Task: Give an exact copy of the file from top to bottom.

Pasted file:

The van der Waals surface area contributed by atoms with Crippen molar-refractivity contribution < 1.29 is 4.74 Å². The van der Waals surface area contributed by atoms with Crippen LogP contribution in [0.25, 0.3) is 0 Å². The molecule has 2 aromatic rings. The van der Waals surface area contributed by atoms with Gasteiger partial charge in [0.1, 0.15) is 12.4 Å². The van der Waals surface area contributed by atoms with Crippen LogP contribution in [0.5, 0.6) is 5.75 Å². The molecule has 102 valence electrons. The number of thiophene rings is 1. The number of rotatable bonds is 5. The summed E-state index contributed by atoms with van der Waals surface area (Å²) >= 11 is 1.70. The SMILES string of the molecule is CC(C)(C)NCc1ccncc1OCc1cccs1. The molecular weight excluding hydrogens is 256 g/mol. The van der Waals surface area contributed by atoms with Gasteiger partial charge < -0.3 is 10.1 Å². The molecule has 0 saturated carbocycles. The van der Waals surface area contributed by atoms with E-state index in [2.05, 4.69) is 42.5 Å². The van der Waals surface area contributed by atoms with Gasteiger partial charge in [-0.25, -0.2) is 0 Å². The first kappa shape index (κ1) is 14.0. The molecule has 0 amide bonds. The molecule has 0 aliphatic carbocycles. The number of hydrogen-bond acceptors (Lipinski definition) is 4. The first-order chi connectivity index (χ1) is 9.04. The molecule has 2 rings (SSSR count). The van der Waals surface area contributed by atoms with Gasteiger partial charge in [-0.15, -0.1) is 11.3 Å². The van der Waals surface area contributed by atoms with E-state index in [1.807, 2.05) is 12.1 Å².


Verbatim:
The van der Waals surface area contributed by atoms with Crippen molar-refractivity contribution < 1.29 is 4.74 Å². The van der Waals surface area contributed by atoms with Crippen LogP contribution in [0.25, 0.3) is 0 Å². The molecule has 2 aromatic rings. The van der Waals surface area contributed by atoms with Gasteiger partial charge in [0.1, 0.15) is 12.4 Å². The van der Waals surface area contributed by atoms with Crippen LogP contribution in [0.5, 0.6) is 5.75 Å². The molecule has 102 valence electrons. The number of thiophene rings is 1. The number of rotatable bonds is 5. The summed E-state index contributed by atoms with van der Waals surface area (Å²) >= 11 is 1.70. The SMILES string of the molecule is CC(C)(C)NCc1ccncc1OCc1cccs1. The molecular weight excluding hydrogens is 256 g/mol. The van der Waals surface area contributed by atoms with Gasteiger partial charge < -0.3 is 10.1 Å². The molecule has 0 saturated carbocycles. The van der Waals surface area contributed by atoms with E-state index in [2.05, 4.69) is 42.5 Å². The van der Waals surface area contributed by atoms with Gasteiger partial charge in [-0.25, -0.2) is 0 Å². The first kappa shape index (κ1) is 14.0. The molecule has 0 amide bonds. The molecule has 0 aliphatic carbocycles. The number of hydrogen-bond acceptors (Lipinski definition) is 4. The first-order chi connectivity index (χ1) is 9.04. The molecule has 2 rings (SSSR count). The van der Waals surface area contributed by atoms with Gasteiger partial charge in [-0.15, -0.1) is 11.3 Å². The van der Waals surface area contributed by atoms with E-state index in [1.807, 2.05) is 12.1 Å².